Thank you for visiting my blog and I hope you enjoy looking Out My Kitchen Window. Please look at the Blog Archive to see the interesting and informative history, genealogy and photography about our ancestors. I may also include anything else I see along the way!
I am the great-great granddaughter of Joshua D. Brown, the first settler and founder of Kerrville, Kerr County, Texas in 1856. My husband’s great grandfather was William Jackson Montgomery Wilkinson, originally from Mississippi and pioneer to Menard County, Texas in late 1860’s.
I welcome your comments and feedback. You may send them to [email protected] Thanks for stopping by for a while. You might enjoy visiting our Facebook Wilkinson Ranch page or our website https://wilkinsonranch.com.
SAN LUIS DE LAS AMARILLAS PRESIDIO
SAN LUIS DE LAS AMARILLAS PRESIDIO. Presidio San Luis de las Amarillas (popularly known as San Sabá Presidio), one mile from Menard on the north bank of the San Saba River, was established in April 1757 as a support for the Santa Cruz de San Sabá Mission to the eastern (Lipan) Apaches. The presidio and its accompanying mission were the first place that Europeans in Texas came into conflict with the Comanche Indians and found that Plains Indians, mounted on Spanish horses and armed with French guns, constituted a fighting force superior to that of the Spanish colonials. The Indian menace eventually led to the Spanish withdrawal from Texas and the establishment of the new line of defense along the Rio Grande.
Raids on San Antonio and other Spanish settlements by eastern Indian tribes, including the Apaches and their allies, convinced Spanish authorities of the need to establish a mission and presidio for the Indians. Pedro de Rábago y Terán, commander of the San Xavier Presidio, was sent to explore the San Saba River country in 1754 to look for suitable locations for a presidio-mission complex. After his return to San Xavier he urged removal of the San Xavier complex to the San Saba River. The mission was moved temporarily to the San Marcos River near San Antonio and Rábago died soon afterward. Diego Ortiz Parrilla, named to succeed Rábago y Terán, received instructions on September 1, 1756, to transfer the San Xavier garrison to the San Saba River and to recruit an additional fifty men in San Antonio and the Mexican provinces. The San Sabá presidio thus became the largest in Texas. While a jurisdictional question was being debated over whether the mission lay within the boundaries of Texas or Coahuila, the new post remained under the viceroy. The matter was finally settled in favor of Texas.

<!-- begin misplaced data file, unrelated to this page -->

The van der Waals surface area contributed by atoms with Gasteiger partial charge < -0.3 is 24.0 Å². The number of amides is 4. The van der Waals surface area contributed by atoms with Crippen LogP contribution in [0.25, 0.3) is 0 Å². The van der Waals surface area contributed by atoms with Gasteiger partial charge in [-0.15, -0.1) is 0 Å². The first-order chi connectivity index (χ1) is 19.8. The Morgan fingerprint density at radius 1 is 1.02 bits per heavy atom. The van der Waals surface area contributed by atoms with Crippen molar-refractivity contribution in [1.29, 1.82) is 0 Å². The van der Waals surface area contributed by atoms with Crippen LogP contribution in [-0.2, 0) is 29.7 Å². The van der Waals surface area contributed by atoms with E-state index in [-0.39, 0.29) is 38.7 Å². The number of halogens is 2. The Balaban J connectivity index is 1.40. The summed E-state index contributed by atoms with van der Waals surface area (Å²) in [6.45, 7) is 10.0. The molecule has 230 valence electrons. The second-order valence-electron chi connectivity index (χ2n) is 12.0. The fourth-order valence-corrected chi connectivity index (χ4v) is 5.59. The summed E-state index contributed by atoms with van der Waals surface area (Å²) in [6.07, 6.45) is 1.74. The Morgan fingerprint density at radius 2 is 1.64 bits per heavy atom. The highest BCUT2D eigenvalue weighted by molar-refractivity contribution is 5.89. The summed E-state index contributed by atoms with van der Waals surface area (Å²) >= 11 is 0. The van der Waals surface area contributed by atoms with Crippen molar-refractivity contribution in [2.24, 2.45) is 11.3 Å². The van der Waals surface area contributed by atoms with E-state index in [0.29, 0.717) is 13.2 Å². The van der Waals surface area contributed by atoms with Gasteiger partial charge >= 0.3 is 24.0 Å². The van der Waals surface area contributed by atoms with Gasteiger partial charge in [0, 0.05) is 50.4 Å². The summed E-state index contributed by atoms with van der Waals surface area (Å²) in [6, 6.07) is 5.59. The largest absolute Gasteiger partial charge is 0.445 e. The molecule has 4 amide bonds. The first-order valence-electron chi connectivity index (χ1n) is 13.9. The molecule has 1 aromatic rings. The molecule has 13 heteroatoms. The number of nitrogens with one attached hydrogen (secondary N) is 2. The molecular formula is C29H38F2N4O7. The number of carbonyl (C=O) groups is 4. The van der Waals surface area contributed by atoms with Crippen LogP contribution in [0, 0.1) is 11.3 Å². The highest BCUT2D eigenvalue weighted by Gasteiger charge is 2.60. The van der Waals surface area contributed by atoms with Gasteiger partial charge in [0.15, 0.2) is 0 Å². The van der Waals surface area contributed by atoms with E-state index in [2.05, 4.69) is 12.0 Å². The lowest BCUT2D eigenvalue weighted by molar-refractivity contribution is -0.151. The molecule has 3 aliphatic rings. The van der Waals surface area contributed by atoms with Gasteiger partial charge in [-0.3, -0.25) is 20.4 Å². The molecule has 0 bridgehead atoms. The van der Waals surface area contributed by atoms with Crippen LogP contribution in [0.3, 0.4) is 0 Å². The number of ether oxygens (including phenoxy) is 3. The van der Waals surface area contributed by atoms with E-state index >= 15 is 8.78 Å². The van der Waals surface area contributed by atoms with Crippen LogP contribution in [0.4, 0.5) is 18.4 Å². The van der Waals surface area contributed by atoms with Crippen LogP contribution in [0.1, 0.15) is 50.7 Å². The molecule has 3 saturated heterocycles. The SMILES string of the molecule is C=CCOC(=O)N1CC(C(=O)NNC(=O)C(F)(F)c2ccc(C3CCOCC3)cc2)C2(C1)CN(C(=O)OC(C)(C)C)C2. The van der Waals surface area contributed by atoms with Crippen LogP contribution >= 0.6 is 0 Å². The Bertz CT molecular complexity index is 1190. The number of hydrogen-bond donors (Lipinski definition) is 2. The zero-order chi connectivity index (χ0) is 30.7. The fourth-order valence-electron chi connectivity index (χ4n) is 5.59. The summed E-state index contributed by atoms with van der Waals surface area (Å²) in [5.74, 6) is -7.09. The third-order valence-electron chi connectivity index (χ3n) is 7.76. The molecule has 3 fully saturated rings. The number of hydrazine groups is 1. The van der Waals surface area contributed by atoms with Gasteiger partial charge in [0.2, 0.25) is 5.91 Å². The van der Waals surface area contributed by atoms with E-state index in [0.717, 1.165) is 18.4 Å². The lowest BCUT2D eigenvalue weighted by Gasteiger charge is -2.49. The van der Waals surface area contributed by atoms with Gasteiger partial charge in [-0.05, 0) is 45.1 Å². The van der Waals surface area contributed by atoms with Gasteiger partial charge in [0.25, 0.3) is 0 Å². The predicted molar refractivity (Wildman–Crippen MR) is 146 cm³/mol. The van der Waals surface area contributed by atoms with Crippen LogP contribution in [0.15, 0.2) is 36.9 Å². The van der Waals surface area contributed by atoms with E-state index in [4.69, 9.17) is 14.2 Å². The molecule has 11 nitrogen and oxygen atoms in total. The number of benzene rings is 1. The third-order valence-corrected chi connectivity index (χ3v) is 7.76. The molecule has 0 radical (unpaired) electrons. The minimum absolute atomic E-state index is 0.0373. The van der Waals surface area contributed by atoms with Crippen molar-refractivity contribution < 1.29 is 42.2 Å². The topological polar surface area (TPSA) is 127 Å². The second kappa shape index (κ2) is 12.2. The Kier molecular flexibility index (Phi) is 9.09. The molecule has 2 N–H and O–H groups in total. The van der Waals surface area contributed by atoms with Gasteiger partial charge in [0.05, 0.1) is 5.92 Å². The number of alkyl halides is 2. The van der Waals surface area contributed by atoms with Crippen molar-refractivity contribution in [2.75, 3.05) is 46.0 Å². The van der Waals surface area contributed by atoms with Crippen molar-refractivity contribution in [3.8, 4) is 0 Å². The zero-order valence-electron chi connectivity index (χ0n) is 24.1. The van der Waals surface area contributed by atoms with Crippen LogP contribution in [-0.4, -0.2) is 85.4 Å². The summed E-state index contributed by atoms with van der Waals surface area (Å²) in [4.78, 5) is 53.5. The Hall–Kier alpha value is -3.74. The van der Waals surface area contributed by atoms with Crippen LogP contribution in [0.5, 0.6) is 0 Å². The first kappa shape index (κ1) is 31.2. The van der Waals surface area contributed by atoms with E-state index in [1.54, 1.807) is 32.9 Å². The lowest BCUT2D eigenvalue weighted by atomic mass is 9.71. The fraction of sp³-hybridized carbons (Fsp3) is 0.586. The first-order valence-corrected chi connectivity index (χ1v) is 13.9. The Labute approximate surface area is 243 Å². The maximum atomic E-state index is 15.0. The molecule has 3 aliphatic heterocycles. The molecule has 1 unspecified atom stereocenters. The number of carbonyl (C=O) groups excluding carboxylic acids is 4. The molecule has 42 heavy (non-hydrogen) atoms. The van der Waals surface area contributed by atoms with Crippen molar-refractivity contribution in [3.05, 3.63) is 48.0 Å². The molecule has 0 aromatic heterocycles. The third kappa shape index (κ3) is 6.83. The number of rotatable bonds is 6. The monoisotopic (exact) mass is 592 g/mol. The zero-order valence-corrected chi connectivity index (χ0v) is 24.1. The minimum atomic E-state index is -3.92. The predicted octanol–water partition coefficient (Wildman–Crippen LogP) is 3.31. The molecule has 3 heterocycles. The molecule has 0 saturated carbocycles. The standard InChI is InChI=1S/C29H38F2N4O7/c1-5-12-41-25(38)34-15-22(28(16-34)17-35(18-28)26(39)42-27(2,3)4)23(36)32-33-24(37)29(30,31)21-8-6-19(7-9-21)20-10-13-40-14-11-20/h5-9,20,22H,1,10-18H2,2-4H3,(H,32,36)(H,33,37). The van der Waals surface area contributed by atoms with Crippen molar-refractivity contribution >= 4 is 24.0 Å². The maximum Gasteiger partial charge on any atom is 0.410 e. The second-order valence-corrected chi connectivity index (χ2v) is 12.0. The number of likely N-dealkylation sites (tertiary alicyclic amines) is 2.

The mission to the Apaches on the San Saba River was personally funded and supported by Pedro Romero de Terreros, whose cousin, Father Alonso Giraldo de Terreros, was put in charge. The presidio, which was to protect the mission, was government funded. In April 1757 the missionaries destined for the mission under Giraldo de Terreros, mission president, arrived on the San Sabá site. Arguments occurred between Giraldo de Terreros and Ortiz Parrilla, with the commandant arguing for abandonment of the projected mission. The mission fathers prevailed, and building began on timber structures for the presidio and the mission, to be called Santa Cruz de San Sabá, in May 1757. The presidio, located on the north side of the river, was about four miles from the mission, which was on the south side. In January and February of the following year small raids and theft of the presidial horse herd by northern Indians, enemies of the mission Apaches, gave warnings of an impending attack. Shelter at the presidio was offered to the missionaries and their staff, but it was refused. The attack by 2,000 Comanches and their allies came on March 16, 1758. Two priests and six other persons were killed, although about twenty-seven managed to escape to the presidio when Ortiz Parrilla sent a detail of men to the mission after dark. Ortiz Parrilla, with the garrison of the presidio, reduced from 100 men to approximately thirty, gathered the almost 300 civilians into the fort, but the Indians did not attack the presidio.
In the fall of 1759 Ortiz Parrilla led a large force into northern Texas to punish the northern tribes for the massacre. At the fortified Taovaya village on the Red River, near the site of present-day Spanish Fort, he was defeated. He maintained that the French were providing assistance to the Indians. He was forced to return to Mexico City, where he was relieved of his command; Capt. Manuel Rodríguez of San Juan Bautista took charge on the San Saba for almost a year. By 1760 Rodríguez was replaced by the nephew of Pedro de Rábago y Terán, Felipe de Rábago y Terán, who had been absolved of charges made against him eight years earlier when he was commander at San Xavier. Rábago y Terán replaced the timber buildings with stone; a quadrangle fort with four corner bastions was built and a moat was dug. In 1761 he called the fort Real Presidio de San Sabá. He also explored west as far as the Pecos River, hoping to find a trail to New Mexico, and founded two new missions for the Apaches on the upper Nueces River.